If you know where the story is going, I dont find it usually very suspenseful.

In the case of Star Wars I would have been better off not knowing what came before.
Sometimes it better to leave things to the imagination.


I’ve gone off on many rants about this, but I still think prequels are 99% unnecessary if the original movie did its job. It told you everything you need to know about the characters, filled in their back story with some loose details, and left the rest to your imagination.

How much cooler were the Clone Wars in your head, or absolutely anything that took place before Star Wars?

How unnecessary is it to see what happened to Mike and Sully in college?

The Thing prequel was a remake covered in prequel dressing, and again, the original told you the entire story…the whole fact you didn’t know what happened at the Norwegian camp was part of the awesome mystery of the whole movie.

If a movie has completely unanswered questions, a prequel can work, but usually the first movie brings you into the story at the interesting part.


As said in this video dealing also with the idea of prequels ( ), if you haven’t seen the ‘original’, don’t go and see ‘Oz the Great Powerful’ prequel first because it will spoil the end of ‘Wizard of Oz’. I guess they figured everyone had seen it by now or doesn’t care.

The video includes spoilers for the original Wizard of Oz just in case anyone hasn’t seen it.


I am much less fond of prequels than reboots.
The main problem is that they’re used as a shortcut for storytelling that can actually diminish the thing they are a prequel to (I’m looking at you Star Wars and Prometheus).

It seems to take a lot of the creativity away since you know the outcome for many of the characters, making it more like watching an episode from their life rather than a story that has more of a complete character arc.

My biggest problem with Hobbit is they took what was an introduction to LOTR and made it a prequel, forcing in things that didn’t belong and pushing connections as insistently as the Cloud Atlas movie.


I don’t know how to say about that, since in a lot of cases, story is NOT about ‘hero/heroin win at the end’, but the journey they take.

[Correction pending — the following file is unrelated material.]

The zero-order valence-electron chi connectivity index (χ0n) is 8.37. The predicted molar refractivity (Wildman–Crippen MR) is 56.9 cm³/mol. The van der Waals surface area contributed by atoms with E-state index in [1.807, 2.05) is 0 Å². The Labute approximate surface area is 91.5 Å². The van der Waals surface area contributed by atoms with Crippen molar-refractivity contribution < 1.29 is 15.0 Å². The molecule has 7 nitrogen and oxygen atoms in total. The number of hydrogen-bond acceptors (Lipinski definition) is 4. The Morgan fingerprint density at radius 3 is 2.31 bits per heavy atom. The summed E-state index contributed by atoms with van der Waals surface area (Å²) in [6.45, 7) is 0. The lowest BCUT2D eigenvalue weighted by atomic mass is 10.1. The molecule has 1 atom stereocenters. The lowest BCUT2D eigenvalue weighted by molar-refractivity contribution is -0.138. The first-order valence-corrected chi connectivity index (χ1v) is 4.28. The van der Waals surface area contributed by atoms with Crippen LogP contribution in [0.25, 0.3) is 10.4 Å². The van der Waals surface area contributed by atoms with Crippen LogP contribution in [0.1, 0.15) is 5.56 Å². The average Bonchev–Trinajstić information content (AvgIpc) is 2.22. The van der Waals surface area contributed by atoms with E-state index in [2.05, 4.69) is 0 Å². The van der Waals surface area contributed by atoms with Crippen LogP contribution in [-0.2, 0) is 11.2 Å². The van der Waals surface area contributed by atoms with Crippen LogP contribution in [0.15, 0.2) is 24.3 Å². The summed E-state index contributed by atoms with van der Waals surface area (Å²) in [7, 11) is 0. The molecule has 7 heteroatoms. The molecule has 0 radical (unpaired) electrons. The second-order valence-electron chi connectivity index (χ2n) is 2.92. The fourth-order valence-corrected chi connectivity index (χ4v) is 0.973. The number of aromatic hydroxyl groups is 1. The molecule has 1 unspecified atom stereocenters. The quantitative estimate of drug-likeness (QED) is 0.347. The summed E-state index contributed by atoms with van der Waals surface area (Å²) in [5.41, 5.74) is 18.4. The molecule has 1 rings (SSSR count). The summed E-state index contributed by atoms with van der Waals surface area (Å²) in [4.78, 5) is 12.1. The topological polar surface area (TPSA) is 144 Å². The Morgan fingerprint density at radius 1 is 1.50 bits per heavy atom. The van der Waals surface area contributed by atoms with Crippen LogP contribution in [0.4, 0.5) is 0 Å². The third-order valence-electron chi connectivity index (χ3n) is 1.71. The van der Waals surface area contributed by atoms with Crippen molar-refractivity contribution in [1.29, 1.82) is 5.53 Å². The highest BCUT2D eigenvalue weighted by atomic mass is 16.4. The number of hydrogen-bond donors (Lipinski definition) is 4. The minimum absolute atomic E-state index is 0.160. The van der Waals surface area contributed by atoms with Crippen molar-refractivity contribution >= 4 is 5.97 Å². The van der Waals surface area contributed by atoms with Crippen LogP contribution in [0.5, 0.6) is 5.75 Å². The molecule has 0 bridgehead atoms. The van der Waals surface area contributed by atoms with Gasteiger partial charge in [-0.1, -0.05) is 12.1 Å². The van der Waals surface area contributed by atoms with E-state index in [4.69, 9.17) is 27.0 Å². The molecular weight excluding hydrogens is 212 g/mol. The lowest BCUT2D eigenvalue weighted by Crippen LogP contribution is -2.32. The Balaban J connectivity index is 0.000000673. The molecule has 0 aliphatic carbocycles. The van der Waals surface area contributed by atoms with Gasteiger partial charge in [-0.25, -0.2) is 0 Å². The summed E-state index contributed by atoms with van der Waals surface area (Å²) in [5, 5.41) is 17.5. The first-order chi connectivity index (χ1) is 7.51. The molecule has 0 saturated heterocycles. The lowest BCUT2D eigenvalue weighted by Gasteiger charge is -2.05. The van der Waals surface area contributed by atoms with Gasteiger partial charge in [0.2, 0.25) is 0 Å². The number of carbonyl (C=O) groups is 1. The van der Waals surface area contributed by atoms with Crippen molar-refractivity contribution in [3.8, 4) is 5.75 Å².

When I watched Smallville, I KNEW Clark will always survive, that Lex will end up being his enemy. But how the dynamic was that allow it to captivate viewers, and win screenwriting awards.

To say that knowing the outcome will make you just watch an episode of their life, while correct, does not make a bad movie. Just because we knew batman always win, and the film was just a simple arc of ‘baddies of the week’, The Dark Knight and Batman Begin was awesome.

So the same thing can be said about prequel. We knew the hero survive (if not, then there is no film where there can be a prequel to). And we know what the hero can do. In a matter of fact, by having good back story, a prequel can go straight to the story instead of introduction into the world the story was based in.


If a movie is good, then I don’t care- that’s all that mnatters.

But the only problem I have with prequels is if they use a same actor- like Harison Ford in ToD or Anthony Hopkins doing Hannibal Lecter: the actor is older playing the younger version of the role.

That’s what bugs me the most.


I don’t know if I could take Star Wars as an example, especially if you’re talking about the CONCEPT of prequels and not necessarily the prequel films. The Clone Wars series would have to be included as prequel stories also, and seeing things like how Anakin meets Tarkin and seeing their relationship develop does not at all diminish the thing it is prequel to, but enhances it. Watching the scenes of Vader and Tarkin seems that much cooler. The same for a lot of scenes of Ben Kenobi and Like Skywalker, in light of the Clone Wars series.

Even the Revenge of the Sith prequel movie greatly enhances viewing Return of the Jedi, rather than diminish it.

As for the Hobbit, the way they strongly connect it to LOTR is exactly what they should have done, in my opinion. It makes both more enjoyable. I can’t wait for a day to come when I watch them all, in extended versions, back to back.


Just wanna throw in something thats always annoyed me. They RUINED John Rambo in the sequels to First Blood. First Blood is an Anti-War, Picketing, ‘flower in a soldiers gun’ film.

The sequels should not have been the massive action movies they were. Dammit.